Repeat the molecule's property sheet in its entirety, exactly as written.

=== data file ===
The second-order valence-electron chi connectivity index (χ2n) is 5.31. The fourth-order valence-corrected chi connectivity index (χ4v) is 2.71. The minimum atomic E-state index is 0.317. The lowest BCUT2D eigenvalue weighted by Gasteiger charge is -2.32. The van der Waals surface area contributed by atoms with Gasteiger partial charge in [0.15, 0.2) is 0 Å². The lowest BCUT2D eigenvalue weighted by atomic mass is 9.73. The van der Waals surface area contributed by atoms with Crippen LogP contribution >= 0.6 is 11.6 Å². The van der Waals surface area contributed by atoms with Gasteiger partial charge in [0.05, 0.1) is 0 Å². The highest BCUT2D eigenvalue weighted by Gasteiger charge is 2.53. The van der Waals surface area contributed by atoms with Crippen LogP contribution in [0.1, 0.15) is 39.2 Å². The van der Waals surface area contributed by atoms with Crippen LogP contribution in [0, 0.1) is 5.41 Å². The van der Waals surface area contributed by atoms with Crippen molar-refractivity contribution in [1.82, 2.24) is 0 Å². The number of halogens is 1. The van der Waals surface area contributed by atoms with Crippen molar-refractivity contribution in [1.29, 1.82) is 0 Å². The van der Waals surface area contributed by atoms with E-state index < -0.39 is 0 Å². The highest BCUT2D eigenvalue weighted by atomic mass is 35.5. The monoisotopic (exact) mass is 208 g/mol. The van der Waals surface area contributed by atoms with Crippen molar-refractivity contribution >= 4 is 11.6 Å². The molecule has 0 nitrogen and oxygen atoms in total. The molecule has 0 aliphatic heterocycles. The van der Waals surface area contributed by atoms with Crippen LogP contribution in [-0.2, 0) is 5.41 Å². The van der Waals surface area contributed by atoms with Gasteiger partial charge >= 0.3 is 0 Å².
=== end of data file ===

The second-order valence-electron chi connectivity index (χ2n) is 5.31. The fourth-order valence-corrected chi connectivity index (χ4v) is 2.71. The minimum atomic E-state index is 0.317. The lowest BCUT2D eigenvalue weighted by Gasteiger charge is -2.32. The van der Waals surface area contributed by atoms with Gasteiger partial charge in [0.15, 0.2) is 0 Å². The lowest BCUT2D eigenvalue weighted by atomic mass is 9.73. The van der Waals surface area contributed by atoms with Crippen LogP contribution >= 0.6 is 11.6 Å². The van der Waals surface area contributed by atoms with Gasteiger partial charge in [0.05, 0.1) is 0 Å². The highest BCUT2D eigenvalue weighted by Gasteiger charge is 2.53. The van der Waals surface area contributed by atoms with Crippen LogP contribution in [0.1, 0.15) is 39.2 Å². The van der Waals surface area contributed by atoms with Crippen LogP contribution in [0, 0.1) is 5.41 Å². The van der Waals surface area contributed by atoms with Crippen molar-refractivity contribution in [1.82, 2.24) is 0 Å². The number of halogens is 1. The van der Waals surface area contributed by atoms with Crippen molar-refractivity contribution in [1.29, 1.82) is 0 Å². The van der Waals surface area contributed by atoms with E-state index < -0.39 is 0 Å². The highest BCUT2D eigenvalue weighted by atomic mass is 35.5. The monoisotopic (exact) mass is 208 g/mol. The van der Waals surface area contributed by atoms with Crippen molar-refractivity contribution >= 4 is 11.6 Å². The molecule has 0 nitrogen and oxygen atoms in total. The molecule has 0 aliphatic heterocycles. The van der Waals surface area contributed by atoms with Crippen LogP contribution in [-0.2, 0) is 5.41 Å². The van der Waals surface area contributed by atoms with Gasteiger partial charge >= 0.3 is 0 Å².